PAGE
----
The author had raised almost similar concerns in an article, “managing a liberated society: do you think your new nation is going to hold?” published by the Newsudanvision.com website on by the June 9, 2012 and allAfricaonline.com. South Sudan has been manufacturing its own Frankenstein. The road we have taken leaves a lot to be desired.
In Dr. John Garang’s view, leadership’s dysfunctionality and impracticality leads to one outcome-divided society. In one of his addresses to the SPLA officers, he prophesized the unfortunate events of today in the following paragraph.
“This is simple arithmetic: if the SPLM cannot deliver anything and we just shout REVOLUTION, REVOLUTION; the cattle of the people are not vaccinated; their children are not vaccinated or sent to school; there is nothing to eat, there are no roads, there are no basic necessities of life—there is no cloth, no needle, not even a razor blade—when the barest minimum of essential things of life are not available, then the people will drive us into the sea, even though there is no sea here they will find one.”
Let me conclude by stating that time for uncultured sophistry is gone. We are watching. We are recording and a day of reckoning where everyone failing our dear state shall be made accountable is certainly drawing near. The Ashanti people say, “One falsehood spoils a thousand truths.” There are so many coup attempts to be true. The thousand truths are that, South Sudan has no law; no organize political parties, no visionary and practical leadership, no judicial systems, no national army and no services delivery. The no…no…no series goes on. The only active sectors in South Sudan are tribonationalism, corruption and power struggle. Then, is it a consummated state?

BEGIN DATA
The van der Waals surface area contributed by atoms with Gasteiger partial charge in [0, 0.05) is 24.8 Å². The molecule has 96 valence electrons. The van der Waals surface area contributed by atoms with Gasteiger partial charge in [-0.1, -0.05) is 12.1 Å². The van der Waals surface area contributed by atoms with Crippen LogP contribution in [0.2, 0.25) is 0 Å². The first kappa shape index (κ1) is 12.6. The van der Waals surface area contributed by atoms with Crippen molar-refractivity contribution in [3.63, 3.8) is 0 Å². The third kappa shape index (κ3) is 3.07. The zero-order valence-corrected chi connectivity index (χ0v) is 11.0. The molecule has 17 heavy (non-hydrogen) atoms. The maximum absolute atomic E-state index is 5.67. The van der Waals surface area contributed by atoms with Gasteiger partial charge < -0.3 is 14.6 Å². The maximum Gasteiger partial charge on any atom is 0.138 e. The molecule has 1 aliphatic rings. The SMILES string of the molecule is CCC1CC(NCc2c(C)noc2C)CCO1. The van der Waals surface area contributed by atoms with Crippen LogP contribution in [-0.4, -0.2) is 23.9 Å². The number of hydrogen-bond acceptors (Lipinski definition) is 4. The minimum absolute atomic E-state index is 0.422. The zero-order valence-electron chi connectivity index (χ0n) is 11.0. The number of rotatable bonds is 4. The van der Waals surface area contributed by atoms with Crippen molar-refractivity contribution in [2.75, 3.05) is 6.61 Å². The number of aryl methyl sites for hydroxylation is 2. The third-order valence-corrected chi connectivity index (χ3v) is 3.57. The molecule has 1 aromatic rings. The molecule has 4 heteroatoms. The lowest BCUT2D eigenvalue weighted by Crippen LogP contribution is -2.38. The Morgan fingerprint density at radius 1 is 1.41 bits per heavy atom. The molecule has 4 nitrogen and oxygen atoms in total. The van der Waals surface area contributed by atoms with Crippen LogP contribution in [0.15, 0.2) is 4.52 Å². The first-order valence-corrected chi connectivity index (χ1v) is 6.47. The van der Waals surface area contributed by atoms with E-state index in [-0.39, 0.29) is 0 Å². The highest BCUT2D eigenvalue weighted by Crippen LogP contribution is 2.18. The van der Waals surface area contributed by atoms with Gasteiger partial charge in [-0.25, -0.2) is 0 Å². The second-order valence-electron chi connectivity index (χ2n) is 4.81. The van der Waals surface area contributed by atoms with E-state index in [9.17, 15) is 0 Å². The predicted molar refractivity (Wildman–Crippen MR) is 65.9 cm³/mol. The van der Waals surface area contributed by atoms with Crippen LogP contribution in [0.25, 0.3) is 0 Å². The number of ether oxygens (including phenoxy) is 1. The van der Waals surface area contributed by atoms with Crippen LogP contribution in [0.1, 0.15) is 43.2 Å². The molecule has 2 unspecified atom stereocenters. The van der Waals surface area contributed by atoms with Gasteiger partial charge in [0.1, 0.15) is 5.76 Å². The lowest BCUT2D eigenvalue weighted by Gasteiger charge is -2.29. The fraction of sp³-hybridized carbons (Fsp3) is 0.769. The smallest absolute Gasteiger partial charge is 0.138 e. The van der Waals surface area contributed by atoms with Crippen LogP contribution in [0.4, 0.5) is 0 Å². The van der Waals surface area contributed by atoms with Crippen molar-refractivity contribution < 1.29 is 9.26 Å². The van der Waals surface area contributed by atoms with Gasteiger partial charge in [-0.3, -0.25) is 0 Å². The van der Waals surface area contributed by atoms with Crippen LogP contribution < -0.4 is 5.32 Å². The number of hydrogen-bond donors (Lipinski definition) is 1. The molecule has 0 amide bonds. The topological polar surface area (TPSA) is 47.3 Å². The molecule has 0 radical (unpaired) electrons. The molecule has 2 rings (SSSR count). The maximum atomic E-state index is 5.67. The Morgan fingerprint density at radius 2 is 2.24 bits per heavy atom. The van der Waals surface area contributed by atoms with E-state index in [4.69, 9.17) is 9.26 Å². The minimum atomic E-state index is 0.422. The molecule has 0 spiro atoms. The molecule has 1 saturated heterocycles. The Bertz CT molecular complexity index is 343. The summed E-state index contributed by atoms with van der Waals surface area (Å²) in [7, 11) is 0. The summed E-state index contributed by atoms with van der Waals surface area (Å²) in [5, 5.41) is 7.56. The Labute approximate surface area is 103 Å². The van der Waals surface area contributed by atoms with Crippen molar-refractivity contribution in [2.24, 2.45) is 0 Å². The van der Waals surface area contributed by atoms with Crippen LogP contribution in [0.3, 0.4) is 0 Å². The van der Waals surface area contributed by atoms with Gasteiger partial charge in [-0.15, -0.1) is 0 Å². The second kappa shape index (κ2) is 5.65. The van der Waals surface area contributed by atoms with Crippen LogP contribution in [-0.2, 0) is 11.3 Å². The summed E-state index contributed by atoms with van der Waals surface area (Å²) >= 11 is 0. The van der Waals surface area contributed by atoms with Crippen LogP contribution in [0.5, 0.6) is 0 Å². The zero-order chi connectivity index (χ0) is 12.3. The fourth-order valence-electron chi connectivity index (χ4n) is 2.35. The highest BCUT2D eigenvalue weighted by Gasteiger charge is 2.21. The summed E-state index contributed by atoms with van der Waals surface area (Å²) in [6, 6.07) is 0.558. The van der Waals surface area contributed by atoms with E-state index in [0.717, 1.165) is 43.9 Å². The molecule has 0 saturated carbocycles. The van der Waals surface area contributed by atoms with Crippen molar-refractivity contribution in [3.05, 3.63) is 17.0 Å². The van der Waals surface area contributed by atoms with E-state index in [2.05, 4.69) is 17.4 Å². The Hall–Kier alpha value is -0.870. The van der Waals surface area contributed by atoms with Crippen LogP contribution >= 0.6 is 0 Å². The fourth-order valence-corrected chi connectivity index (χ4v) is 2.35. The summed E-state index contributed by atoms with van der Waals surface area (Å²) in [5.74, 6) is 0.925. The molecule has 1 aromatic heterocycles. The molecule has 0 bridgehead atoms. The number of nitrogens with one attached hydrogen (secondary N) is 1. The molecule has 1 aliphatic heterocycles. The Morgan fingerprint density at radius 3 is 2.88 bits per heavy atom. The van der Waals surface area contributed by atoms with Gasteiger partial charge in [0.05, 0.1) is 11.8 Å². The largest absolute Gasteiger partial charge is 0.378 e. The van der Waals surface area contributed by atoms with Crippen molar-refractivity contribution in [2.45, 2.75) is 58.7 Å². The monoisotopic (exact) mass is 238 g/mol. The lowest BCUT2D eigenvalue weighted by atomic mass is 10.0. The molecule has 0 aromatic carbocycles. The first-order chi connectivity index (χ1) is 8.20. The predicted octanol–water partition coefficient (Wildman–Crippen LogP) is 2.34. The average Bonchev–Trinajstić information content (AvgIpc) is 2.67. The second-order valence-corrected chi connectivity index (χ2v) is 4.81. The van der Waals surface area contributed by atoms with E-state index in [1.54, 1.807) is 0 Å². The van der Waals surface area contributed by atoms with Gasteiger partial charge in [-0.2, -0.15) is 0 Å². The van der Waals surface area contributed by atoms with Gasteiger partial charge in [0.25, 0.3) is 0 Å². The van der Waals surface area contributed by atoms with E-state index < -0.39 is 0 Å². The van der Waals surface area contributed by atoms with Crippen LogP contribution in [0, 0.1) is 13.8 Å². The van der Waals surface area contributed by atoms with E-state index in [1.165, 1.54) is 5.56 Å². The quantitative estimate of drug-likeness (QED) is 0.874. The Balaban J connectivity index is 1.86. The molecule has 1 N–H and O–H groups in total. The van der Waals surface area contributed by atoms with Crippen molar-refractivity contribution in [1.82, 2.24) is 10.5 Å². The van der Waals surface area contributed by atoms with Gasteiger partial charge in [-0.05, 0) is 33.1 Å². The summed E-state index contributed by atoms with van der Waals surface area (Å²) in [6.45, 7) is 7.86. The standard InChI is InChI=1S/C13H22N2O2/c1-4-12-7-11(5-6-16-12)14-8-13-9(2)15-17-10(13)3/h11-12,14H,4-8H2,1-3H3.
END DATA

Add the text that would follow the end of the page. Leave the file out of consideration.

Salva Kiir does not represent Patrice Lumumba. However, South Sudan as a country is going the D.R Congo way. It is a struggle between Moise Tshome, Joseph Desire Mobutu and the unfortunate Patrice Lumumba. If we do not take care, the nation will be left in an adinfintum failure.
The Juba’s regime is witch-hunting its concern citizens. Without a coup, a kangaroo court is set up to silence its four critical citizens. This is a judicial mockery, absurdity and manipulation. The trial of the four citizens does not and cannot address the objective realities of the day and the fundamental problem in our country. The state is standing on nothing but four crooked legs to use the phrase of Dr. Jok Madut Jok. Isn’t our government an impractical phantasm? How else will I conclude this message, either the world, the majority is wrong, and the impractical cliquish government is right or vice versa.
The government that has veered off is basically making the nation and its masses expendable. Unfortunately, the reality is disproving Plato’s view, that a philosopher-king is better than public opinion. In our case, it is the public opinion, which is competent than the will and desire of the South Sudanese philosopher-king [s] running the government. Isn’t majority a law? Neither Kujur nor God Almighty will revoke the verdict the masses has put on the government. What is a government that does not heed to the cries of the masses?
All the country’s dialogue should begin with the Constitutional and law reforms, in order to establish a viable and responsible nation in South Sudan.
The system is ideologically Kiir without Garang.
About the Author: Rengo Gyyw Rengo, Jr., is a former member of the SPLA Red Army. He is the author of the upcoming Red Army’s memoirs, entitled, “The Journey of No Return: Unaccompanied Minors, Red Army, Lost boys of Southern Sudan caught between the cause and the refuge”. He can be reached at: firstname.lastname@example.org